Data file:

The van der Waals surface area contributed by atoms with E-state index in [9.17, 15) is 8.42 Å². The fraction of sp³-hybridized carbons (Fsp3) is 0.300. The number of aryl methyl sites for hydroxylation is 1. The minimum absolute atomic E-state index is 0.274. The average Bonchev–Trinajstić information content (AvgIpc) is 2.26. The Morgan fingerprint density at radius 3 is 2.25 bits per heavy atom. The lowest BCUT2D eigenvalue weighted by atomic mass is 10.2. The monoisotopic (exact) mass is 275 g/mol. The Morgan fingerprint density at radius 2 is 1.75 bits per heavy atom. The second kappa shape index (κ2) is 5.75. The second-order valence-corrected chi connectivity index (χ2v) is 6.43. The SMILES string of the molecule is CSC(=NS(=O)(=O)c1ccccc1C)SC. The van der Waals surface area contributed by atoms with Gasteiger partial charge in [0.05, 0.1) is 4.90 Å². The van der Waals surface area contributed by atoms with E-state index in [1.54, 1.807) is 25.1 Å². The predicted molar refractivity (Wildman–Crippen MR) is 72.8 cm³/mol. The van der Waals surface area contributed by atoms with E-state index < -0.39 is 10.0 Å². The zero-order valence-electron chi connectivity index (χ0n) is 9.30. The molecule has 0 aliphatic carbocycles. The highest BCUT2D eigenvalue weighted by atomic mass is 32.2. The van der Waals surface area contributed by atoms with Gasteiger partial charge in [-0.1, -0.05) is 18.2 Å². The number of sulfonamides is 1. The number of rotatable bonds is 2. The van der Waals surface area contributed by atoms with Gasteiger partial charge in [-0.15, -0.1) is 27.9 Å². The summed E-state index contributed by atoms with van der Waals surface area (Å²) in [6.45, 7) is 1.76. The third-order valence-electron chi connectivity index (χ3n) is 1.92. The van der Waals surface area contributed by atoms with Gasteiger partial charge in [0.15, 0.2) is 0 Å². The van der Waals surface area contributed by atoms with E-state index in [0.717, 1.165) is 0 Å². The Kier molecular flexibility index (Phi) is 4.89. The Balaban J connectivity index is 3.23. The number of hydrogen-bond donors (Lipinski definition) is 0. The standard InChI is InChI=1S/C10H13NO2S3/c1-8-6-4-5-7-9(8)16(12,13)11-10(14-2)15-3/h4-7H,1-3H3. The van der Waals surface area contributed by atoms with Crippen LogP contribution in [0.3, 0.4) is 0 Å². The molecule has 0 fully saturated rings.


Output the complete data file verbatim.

The van der Waals surface area contributed by atoms with E-state index in [9.17, 15) is 8.42 Å². The fraction of sp³-hybridized carbons (Fsp3) is 0.300. The number of aryl methyl sites for hydroxylation is 1. The minimum absolute atomic E-state index is 0.274. The average Bonchev–Trinajstić information content (AvgIpc) is 2.26. The Morgan fingerprint density at radius 3 is 2.25 bits per heavy atom. The lowest BCUT2D eigenvalue weighted by atomic mass is 10.2. The monoisotopic (exact) mass is 275 g/mol. The Morgan fingerprint density at radius 2 is 1.75 bits per heavy atom. The second kappa shape index (κ2) is 5.75. The second-order valence-corrected chi connectivity index (χ2v) is 6.43. The SMILES string of the molecule is CSC(=NS(=O)(=O)c1ccccc1C)SC. The van der Waals surface area contributed by atoms with Gasteiger partial charge in [0.05, 0.1) is 4.90 Å². The van der Waals surface area contributed by atoms with E-state index in [1.54, 1.807) is 25.1 Å². The predicted molar refractivity (Wildman–Crippen MR) is 72.8 cm³/mol. The van der Waals surface area contributed by atoms with E-state index < -0.39 is 10.0 Å². The zero-order valence-electron chi connectivity index (χ0n) is 9.30. The molecule has 0 aliphatic carbocycles. The highest BCUT2D eigenvalue weighted by atomic mass is 32.2. The van der Waals surface area contributed by atoms with Gasteiger partial charge in [-0.1, -0.05) is 18.2 Å². The number of sulfonamides is 1. The number of rotatable bonds is 2. The van der Waals surface area contributed by atoms with Gasteiger partial charge in [-0.15, -0.1) is 27.9 Å². The summed E-state index contributed by atoms with van der Waals surface area (Å²) in [6.45, 7) is 1.76. The third-order valence-electron chi connectivity index (χ3n) is 1.92. The van der Waals surface area contributed by atoms with Gasteiger partial charge in [0.15, 0.2) is 0 Å². The van der Waals surface area contributed by atoms with E-state index in [0.717, 1.165) is 0 Å². The Kier molecular flexibility index (Phi) is 4.89. The Balaban J connectivity index is 3.23. The number of hydrogen-bond donors (Lipinski definition) is 0. The standard InChI is InChI=1S/C10H13NO2S3/c1-8-6-4-5-7-9(8)16(12,13)11-10(14-2)15-3/h4-7H,1-3H3. The van der Waals surface area contributed by atoms with Crippen LogP contribution in [0.3, 0.4) is 0 Å². The molecule has 0 fully saturated rings.